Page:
Fence 37-38 Print issue Sold Out; Fence 39 Coming WINTER 2021
#37-38 / SPR-SUM 2021
CONTRIBUTORS: Johannes Gorannsön ⋅ Carl Martin ⋅ LM Rivera ⋅ Stine An ⋅ Sarah Duff ⋅ Caitlyn Tella ⋅ Siwar Masannat ⋅ Ell Davis ⋅ Zosia Wiatr ⋅ Jordan E. Franklin ⋅ Kyle Booten ⋅ Scott Lambridis ⋅ Rodrigo Toscano ⋅ Oscar Oswald ⋅ Josh May ⋅ Francesca Coppola ⋅ Chiara Bottici ⋅ Caren Beilin ⋅ Delicia Daniels ⋅ Austin S. Lin ⋅ Anne Waldman ⋅ Christopher Randall ⋅ Randy Prunty ⋅ Erik Kennedy ⋅ Hillary Plum ⋅ Samantha Burns ⋅ Katie Marya ⋅ Maria Zoccola ⋅ Jeff Sirkin ⋅ Andrew Seguin ⋅ Benjamin Niespodziany ⋅ Kathryn Mockler ⋅ Jackelyn Hoy ⋅ Stephanie Ellis Schlaifer ⋅ Jessica Holburn ⋅ Beth Roberts ⋅ Veronica Kuhn ⋅ Stella Corso ⋅ Adam Veal ⋅ Mona Kareem ⋅ Julia Cohen ⋅ a smith ⋅ Laura Mullen ⋅ Andrew Levy ⋅ Hally Parry ⋅ Ashunda Norris ⋅ Martha Ronk ⋅ Jordan Davis ⋅ Ted Dodson ⋅ Michael Holt ⋅ In the Flesh portfolio intro ⋅ Dominic Mitchell ⋅ Emily Bevan ⋅ Luke Newberry ⋅ Adra Raine ⋅ Rob McClennan ⋅ Elizabeth Robinson & Suzanne Dyckman ⋅ Adeena Reitberger ⋅ Kay Gabriel ⋅ Claire Dougherty ⋅ Michelle Suzann ⋅ Michael Borth ⋅ YL Xue ⋅ Patricia Hartland ⋅ Bp Sutton ⋅ Rebecca Wolff & Sara Black
by Tan Tuck Ming | November 28, 2021
"In the film, her husband is seen only once: his back at a table, playing mahjong. Otherwise, he is said to be traveling. His wife is seen twice: her back and a green telephone, through an oval-shaped window. She is said to be working late. Other ways they appear: as disembodied voices in a doorway; imported rice cookers, handbags, boutique ties brought as gifts..."
by Casey Haymes | November 27, 2021
"Pale thorns reach from emerald wings. I kneel in the clay-dirt and pinch the root stem of bull thistle. Exhume. Blood drops gather and wash my calloused fingers. I twist at the wrist, and the outdoor faucet beneath the window screeches. Water traverses the slight hill via hose, a green snake with a yellow stripe and coiled metal skin, up to the bent rim of a mouth..."
by Lauren Westerfield | November 27, 2021
"All of this revolves around my body. This dream, the narrative, too vivid, bright—more real than bone. Teeth are barriers. My mind assaults the bone to keep from feeding on itself. Plastic does not work the same. The dentists warned me: this thing inside my mouth won’t stop the grinding. It only mitigates the damage. I do not want to lose my teeth. I also do not know if he and I share understandings of this word: DAMAGE..."
by Lauren Samblanet | November 27, 2021
right now my sex life is made up of only dreams, both waking and dreaming. i see m, and occasionally f, quite often while sleeping. you don’t know them and don’t really need to know them or our backstory in order to hear about this dream..."
by David John | November 28, 2021
"A face equals an approximate half-second.
"A face looks to be ever on the edge of death, ha.
"A face met repeatedly reforms itself into visual static.
"The face composed of polemical chant. Observational riff. Trivial blather..."
by Wil Weitzel | November 28, 2021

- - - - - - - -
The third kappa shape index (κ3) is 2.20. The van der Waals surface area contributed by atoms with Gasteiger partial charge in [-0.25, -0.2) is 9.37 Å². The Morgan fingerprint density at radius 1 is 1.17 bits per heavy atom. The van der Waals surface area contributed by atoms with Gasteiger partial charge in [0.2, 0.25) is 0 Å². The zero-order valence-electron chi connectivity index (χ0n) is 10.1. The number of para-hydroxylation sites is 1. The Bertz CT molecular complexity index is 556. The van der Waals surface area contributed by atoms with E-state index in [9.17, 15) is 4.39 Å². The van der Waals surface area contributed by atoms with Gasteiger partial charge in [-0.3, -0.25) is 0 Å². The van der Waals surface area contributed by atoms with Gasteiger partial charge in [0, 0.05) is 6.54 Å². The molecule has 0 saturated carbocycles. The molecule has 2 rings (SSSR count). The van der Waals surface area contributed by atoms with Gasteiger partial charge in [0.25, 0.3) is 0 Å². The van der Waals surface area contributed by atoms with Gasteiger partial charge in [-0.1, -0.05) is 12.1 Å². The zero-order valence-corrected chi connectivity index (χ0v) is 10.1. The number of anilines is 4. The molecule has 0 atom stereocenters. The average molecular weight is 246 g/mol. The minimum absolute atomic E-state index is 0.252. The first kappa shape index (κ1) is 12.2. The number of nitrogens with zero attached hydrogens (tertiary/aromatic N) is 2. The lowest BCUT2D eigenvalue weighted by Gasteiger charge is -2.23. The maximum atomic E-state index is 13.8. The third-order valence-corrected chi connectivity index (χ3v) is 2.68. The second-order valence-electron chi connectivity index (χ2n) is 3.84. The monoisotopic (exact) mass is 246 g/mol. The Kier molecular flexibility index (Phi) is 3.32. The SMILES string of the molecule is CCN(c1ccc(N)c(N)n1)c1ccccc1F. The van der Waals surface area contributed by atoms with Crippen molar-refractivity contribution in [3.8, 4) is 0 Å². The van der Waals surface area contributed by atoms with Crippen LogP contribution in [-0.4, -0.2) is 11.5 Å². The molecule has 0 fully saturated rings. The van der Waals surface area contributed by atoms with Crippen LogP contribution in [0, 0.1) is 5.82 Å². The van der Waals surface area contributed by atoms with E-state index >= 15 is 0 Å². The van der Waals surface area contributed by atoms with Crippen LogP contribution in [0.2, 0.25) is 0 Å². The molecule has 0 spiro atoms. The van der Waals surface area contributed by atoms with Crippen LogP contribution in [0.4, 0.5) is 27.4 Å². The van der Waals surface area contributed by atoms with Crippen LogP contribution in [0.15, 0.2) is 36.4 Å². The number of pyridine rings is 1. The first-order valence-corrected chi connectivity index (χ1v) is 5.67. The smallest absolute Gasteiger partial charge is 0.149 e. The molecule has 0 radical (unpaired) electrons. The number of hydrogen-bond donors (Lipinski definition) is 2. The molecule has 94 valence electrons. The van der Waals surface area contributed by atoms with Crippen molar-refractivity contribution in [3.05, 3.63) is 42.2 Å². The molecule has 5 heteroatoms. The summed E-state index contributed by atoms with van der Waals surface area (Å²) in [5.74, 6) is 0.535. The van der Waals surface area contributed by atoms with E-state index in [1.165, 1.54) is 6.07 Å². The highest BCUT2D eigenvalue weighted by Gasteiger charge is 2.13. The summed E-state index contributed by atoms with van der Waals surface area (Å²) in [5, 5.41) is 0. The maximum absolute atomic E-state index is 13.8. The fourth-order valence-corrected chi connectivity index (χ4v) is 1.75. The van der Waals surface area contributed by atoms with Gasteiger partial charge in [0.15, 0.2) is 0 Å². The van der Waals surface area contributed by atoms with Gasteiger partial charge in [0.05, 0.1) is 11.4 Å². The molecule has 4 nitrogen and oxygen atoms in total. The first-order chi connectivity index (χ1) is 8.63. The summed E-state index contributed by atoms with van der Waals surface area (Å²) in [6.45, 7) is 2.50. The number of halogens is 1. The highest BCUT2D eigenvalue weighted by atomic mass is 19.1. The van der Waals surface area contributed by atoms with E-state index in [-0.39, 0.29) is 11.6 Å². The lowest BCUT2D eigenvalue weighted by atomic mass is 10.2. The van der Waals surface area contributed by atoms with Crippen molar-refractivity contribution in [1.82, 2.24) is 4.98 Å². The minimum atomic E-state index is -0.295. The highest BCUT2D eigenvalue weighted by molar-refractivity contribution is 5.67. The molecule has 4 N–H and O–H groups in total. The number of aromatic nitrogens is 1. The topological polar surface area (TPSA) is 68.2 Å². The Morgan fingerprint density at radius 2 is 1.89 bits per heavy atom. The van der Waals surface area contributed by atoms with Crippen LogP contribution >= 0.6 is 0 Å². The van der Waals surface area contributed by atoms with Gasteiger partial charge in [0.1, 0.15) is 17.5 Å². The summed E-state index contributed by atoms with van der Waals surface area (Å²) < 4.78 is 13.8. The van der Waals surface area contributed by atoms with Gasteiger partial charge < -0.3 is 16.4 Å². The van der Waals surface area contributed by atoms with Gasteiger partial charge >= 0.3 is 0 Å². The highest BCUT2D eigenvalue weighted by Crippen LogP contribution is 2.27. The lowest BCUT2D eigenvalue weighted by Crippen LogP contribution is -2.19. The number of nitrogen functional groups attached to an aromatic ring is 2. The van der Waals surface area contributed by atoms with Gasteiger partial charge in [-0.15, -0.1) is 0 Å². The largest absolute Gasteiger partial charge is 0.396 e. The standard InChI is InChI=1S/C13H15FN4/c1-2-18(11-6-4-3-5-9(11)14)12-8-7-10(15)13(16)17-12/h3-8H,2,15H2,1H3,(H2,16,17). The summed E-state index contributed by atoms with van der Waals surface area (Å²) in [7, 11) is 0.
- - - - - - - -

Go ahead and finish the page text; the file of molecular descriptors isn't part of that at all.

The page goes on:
"More often than not, by mid-afternoon, the great structure of the cathedral became unmoored and began to float above its bustling quartier. The tops of the domes gave up their anchorage. An upwelling occurred, as in a nocturnal sea. Once, I saw the ochreous flare of a monk’s robe shifting from one high portal to the next, the dome itself cut off from earth by clouds. Far below him, swallows rafted through the air..."
by Francesca Abbate | November 20, 2021
"Halfway to the opulent hotel for his friends’ wedding, Not Baby, who can’t tell if the engineer’s attracted to her despite the scar or if desire veils it the way daisies—or any leggy wildflower—will a rut, nearly missed the enormous yellow crane that had fished a boat from the river and left it to pasture in wakeless blue..."
by Chris Campanioni | November 8, 2021
"Later on, or in another book, there’ll be a video of me walking around the Musée d’Orsay & you can click play to roll the footage & you can watch & you can listen to the everyday sounds of a museum as you read this & in that way, you will have gone further than the text..."
by Dominic Jaekle and Hoagy Houghton / October 9, 2021
The first in a series of 36 photographs and correspondent texts in a collection titled 36 Exposures (forthcoming from Dostoyevsky Wannabe). Over the course of a single year, Houghton would send Jaeckle three photographs a month from his archive; Jaeckle would respond with an accompanying prose-work for each image...The texts number fragments, at turns essayistic and anecdotal; short stories, prose-poems, and assimilated citations. The images are largely personal: snapshots; familiar faces; passing objects of interest and attention.
by Carly Stone | October 7, 2021
"I wish I had something funny to say about the garlic clove but all I can think about is how small and happy I feel when I hold it. Look at the picture of the old man again. Something inside you has shifted and now the onion isn’t very big at all. Through some cognitive miscalculation, the onion becomes normal-sized, and the old man becomes very small. This is good. You feel like your head has come off your body. Let your mind rearrange the proportions of the world. Let your body dissolve into the soup of reality..."